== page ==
User Name Remember Me? Password

 Algebra Pre-Algebra and Basic Algebra Math Forum

 May 7th, 2019, 07:21 AM #21 Newbie   Joined: Oct 2017 From: Egypt Posts: 15 Thanks: 0 The given is three factors only May 7th, 2019, 07:24 AM #22 Global Moderator   Joined: Dec 2006 Posts: 21,015 Thanks: 2250 The proof you provided was for question (7) and it considered successive pairs. Which question gives only three factors (no "..." to indicate further factors)? May 7th, 2019, 07:50 AM #23 Newbie   Joined: Oct 2017 From: Egypt Posts: 15 Thanks: 0 I explain no.7 because my friend in school asked me to solve it but in my proof i answered that if we get only three factors like no.8 we able to solve it in convenient way and the student able to understand it Last edited by yoyo145; May 7th, 2019 at 08:04 AM. July 8th, 2019, 07:49 AM #24 Newbie   Joined: Oct 2017 From: Egypt Posts: 15 Thanks: 0 finally,i'm able to write on forum :) Hi, First of all, I would like to thank you for taking your time…… Prove that: $(1-ω)(1-ω^2)(1-ω^4)(1-ω^8$)……………………to 2n factors $=3^n$ In my problems book ,I found this problem. I tried to solve it by myself “as usual I can’t solve it at first time “ . so I saw my guide answer book . the answer wasn’t clear for me at first time “that is unusual ” I asked my teacher for that question but he didn’t add anything for me to understand it. so, I search on the internet for explanation but most of them are repeat what my book say !! I don’t lose my hope. I found someone asked the same question in this site https://math.stackexchange.com/quest...-of-2n-factors From the answers on this question I knew The 2n factors mean the” numbers of factors “ but I wrote it in my book as a note . I continue my study normally but my brain can’t stop thinking about that problem So, I decide to break up my problem ………….. I note $(1-ω)(1-ω^2)(1-ω^4)$ they are factors multiply to each other I began to search “how to multiply factors”…….after 4 hours I found that method to multiply factors $N^{no.of factors/2}$ Number of factors =2n “me: oh yeah!!!” What is n ?? we should study factors first "Factors" are the numbers we can multiply together to get another number: $2\times{3}$ $=6$ 2 and 3 are factors of 6 A number can have many factors. For example : $12 =$ $1\times{12}$ $=$ $2\times6$ $=$ $3\times4$ so all factors of “12” ={1,2,3,4,6,12} note it’s set.set should have all unique items. We can’t repeat numbers now I will tell you “n”=12 “the number that has factors” if we multiply these factors together we will find =1728 let’s use the formula $N^{no.of factors/2}$ we have 6 factors of 12 $12^{6/2}$ $=1728$ Then, the formula is valid Before we solve our problem remember these relation to help us simplify our problem $ω^3$=$1$ $1+ω+$$ω^2$$=0$ $-ω=1+$$ω^2 -ω^2=1+ω But , wait how to get “n” from our problem . we know we get it by multiply two factors But we can’t get 12 by multiply 1 and 2 “1&2 are factors of 12” we should find the right two factors to multiply to each other…..okay! Let’s solve our problem from this point Prove that: (1-ω)(1-ω^2)(1-ω^4)(1-ω^8)……………………to 2n factors =3^n (1-ω) will equal (1+1+$$ω^2)$$=(2+$$ω^2)$ $(1-ω^2)=(1+1+ω)=(2+ ω)$ The next bracket we will find $ω^4=ω^3\times ω=1\times ω=ω$ $(1-ω^4)=(1-ω)=(1+1+ω^2)=(2+ω^2)$ So let’s put them front of us $(2+ω^2) (2+ ω) (2+ω^2)$……etc. we will note that two bracket repeat…..”two factors repeat” So we have only two factors $(2+ω^2 )(2+ω)$ which they are equal to “n”…………..and number of factors is “2n” Let’s use multiply factors formula $N^{no.of factors/2}$ $((2+ω^2)(2+ω))^{2n/2}$ …………2 will go away with 2 $((2+ω^2)(2+ω))^n=(4+2ω+2ω^2+ω^3)^n=(4+2ω+2 ω^2+1)^n=(2+2+2ω+2ω^2+1)^n=(2+2(1+ω+ω^2)+1)^n$ $=3^n$ Thanks $\color{red}{♥♥}$ Yahia kamal 2019 Last edited by yoyo145; July 8th, 2019 at 07:52 AM. Tags (1-ω)(1-ω^2), cube roots of unity, cubic roots of unity, problem, yahia kamal Thread Tools Show Printable Version Email this Page Display Modes Linear Mode Switch to Hybrid Mode Switch to Threaded Mode Similar Threads Thread Thread Starter Forum Replies Last Post Hardik New Users 0 October 18th, 2015 10:06 AM Einstein's_Riddle_2 Applied Math 4 June 18th, 2015 05:38 AM Ganesh Ujwal Physics 3 January 5th, 2015 01:58 AM Obsessed_Math Calculus 4 February 9th, 2012 03:18 PM TreeTruffle Algebra 2 March 27th, 2010 01:22 AM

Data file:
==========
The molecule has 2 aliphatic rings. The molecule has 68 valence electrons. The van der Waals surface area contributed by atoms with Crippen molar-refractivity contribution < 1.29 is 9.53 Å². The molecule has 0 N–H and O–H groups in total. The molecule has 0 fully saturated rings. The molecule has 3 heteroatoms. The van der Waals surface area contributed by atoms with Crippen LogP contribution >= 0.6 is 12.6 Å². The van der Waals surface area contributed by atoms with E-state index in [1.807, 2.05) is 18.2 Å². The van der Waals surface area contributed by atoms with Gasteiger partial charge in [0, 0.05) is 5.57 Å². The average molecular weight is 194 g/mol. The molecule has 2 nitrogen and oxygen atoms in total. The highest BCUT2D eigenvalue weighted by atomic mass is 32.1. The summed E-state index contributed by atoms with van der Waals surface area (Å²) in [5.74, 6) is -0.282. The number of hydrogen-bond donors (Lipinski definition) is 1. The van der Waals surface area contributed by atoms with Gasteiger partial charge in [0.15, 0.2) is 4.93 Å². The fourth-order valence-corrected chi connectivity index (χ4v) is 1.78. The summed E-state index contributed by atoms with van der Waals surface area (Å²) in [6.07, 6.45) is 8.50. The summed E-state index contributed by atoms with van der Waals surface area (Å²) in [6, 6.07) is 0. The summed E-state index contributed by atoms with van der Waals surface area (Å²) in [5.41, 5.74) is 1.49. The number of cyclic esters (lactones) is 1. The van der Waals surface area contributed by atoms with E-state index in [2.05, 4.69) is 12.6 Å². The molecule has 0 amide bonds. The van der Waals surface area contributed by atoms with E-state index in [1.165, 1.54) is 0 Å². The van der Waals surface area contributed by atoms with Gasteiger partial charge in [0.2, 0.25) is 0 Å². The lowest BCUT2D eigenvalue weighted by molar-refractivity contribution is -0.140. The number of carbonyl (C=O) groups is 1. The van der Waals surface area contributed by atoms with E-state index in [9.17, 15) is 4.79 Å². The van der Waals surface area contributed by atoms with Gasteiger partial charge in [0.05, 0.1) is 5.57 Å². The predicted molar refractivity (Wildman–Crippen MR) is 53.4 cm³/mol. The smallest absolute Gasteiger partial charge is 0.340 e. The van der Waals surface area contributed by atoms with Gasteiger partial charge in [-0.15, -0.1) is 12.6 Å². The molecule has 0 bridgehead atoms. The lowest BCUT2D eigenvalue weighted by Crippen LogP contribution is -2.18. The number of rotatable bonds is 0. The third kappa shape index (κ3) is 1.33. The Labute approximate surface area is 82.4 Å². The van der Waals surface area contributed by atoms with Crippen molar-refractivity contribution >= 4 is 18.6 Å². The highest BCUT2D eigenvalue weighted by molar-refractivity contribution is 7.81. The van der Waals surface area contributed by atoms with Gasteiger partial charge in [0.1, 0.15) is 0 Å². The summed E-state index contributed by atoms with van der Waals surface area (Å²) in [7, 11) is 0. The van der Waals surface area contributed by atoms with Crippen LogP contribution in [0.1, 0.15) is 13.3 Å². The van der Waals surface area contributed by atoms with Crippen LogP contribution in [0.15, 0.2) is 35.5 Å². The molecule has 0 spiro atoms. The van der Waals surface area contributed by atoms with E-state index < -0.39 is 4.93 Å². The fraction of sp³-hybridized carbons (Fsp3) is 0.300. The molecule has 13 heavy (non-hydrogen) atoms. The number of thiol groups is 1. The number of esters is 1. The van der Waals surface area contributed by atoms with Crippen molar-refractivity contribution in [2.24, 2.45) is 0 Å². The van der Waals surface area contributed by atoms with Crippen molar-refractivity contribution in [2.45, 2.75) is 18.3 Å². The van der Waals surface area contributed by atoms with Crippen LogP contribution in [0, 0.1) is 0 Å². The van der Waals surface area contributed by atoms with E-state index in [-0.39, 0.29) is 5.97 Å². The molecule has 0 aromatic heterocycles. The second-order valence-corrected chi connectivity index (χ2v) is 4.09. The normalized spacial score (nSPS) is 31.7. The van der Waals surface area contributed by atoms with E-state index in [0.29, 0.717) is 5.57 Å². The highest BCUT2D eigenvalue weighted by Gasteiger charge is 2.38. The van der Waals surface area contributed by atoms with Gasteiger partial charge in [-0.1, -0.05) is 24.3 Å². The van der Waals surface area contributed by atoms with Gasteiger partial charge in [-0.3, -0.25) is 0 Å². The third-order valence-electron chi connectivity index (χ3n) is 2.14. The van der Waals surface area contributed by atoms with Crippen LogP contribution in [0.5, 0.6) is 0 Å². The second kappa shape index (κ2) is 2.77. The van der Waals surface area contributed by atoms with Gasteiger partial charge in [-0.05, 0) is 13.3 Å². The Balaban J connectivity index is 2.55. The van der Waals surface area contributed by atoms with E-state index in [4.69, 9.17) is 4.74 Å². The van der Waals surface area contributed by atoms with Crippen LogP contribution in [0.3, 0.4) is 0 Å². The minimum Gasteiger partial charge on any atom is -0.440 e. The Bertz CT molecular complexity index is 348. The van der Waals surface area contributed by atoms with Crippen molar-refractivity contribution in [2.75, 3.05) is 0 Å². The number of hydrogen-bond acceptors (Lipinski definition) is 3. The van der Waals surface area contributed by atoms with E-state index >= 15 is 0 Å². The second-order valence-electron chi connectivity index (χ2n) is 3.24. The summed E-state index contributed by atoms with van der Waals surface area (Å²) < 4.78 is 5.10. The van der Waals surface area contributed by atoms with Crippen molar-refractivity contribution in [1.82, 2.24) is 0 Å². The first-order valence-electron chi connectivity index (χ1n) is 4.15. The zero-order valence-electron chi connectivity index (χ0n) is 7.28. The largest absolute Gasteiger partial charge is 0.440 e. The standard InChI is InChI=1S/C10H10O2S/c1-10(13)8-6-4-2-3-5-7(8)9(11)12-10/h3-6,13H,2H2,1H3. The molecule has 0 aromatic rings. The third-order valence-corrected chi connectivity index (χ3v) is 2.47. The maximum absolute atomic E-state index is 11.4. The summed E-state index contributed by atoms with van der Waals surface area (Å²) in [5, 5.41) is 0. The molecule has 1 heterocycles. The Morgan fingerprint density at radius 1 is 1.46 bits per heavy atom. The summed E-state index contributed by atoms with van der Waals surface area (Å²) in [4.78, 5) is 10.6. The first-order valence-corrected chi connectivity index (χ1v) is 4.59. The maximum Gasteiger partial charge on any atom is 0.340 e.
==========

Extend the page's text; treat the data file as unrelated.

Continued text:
Contact - Home - Forums - Cryptocurrency Forum - Top